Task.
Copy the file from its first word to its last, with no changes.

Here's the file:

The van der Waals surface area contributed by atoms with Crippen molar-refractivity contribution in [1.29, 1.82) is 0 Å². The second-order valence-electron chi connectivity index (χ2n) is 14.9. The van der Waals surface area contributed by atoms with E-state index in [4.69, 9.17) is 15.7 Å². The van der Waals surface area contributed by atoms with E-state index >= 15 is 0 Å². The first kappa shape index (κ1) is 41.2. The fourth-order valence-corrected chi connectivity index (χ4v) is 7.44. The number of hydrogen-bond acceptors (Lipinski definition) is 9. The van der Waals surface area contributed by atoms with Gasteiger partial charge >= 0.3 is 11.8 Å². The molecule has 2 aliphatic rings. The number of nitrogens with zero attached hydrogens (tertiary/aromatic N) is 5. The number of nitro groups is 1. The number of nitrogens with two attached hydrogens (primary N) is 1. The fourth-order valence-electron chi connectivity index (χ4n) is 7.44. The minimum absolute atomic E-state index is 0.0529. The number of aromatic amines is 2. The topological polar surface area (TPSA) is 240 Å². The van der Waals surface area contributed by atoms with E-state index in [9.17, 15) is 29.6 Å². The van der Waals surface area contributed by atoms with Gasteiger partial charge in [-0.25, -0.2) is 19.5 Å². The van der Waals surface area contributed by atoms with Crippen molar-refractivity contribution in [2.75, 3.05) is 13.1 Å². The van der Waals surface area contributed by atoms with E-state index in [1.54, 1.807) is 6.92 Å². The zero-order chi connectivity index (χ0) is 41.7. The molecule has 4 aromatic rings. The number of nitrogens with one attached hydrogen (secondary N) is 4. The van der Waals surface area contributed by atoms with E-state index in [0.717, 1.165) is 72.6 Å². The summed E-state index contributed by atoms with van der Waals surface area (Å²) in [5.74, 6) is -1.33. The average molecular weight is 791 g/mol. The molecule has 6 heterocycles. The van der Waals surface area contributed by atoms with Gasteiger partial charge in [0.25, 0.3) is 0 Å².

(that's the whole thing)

The van der Waals surface area contributed by atoms with Crippen molar-refractivity contribution in [1.29, 1.82) is 0 Å². The second-order valence-electron chi connectivity index (χ2n) is 14.9. The van der Waals surface area contributed by atoms with E-state index in [4.69, 9.17) is 15.7 Å². The van der Waals surface area contributed by atoms with E-state index >= 15 is 0 Å². The first kappa shape index (κ1) is 41.2. The fourth-order valence-corrected chi connectivity index (χ4v) is 7.44. The number of hydrogen-bond acceptors (Lipinski definition) is 9. The van der Waals surface area contributed by atoms with Gasteiger partial charge >= 0.3 is 11.8 Å². The molecule has 2 aliphatic rings. The number of nitrogens with zero attached hydrogens (tertiary/aromatic N) is 5. The number of nitro groups is 1. The number of nitrogens with two attached hydrogens (primary N) is 1. The fourth-order valence-electron chi connectivity index (χ4n) is 7.44. The minimum absolute atomic E-state index is 0.0529. The number of aromatic amines is 2. The topological polar surface area (TPSA) is 240 Å². The van der Waals surface area contributed by atoms with E-state index in [9.17, 15) is 29.6 Å². The van der Waals surface area contributed by atoms with Gasteiger partial charge in [-0.25, -0.2) is 19.5 Å². The van der Waals surface area contributed by atoms with Crippen molar-refractivity contribution in [2.75, 3.05) is 13.1 Å². The van der Waals surface area contributed by atoms with E-state index in [1.54, 1.807) is 6.92 Å². The zero-order chi connectivity index (χ0) is 41.7. The molecule has 4 aromatic rings. The number of nitrogens with one attached hydrogen (secondary N) is 4. The van der Waals surface area contributed by atoms with E-state index in [0.717, 1.165) is 72.6 Å². The summed E-state index contributed by atoms with van der Waals surface area (Å²) in [5.74, 6) is -1.33. The average molecular weight is 791 g/mol. The molecule has 6 heterocycles. The van der Waals surface area contributed by atoms with Gasteiger partial charge in [0.25, 0.3) is 0 Å².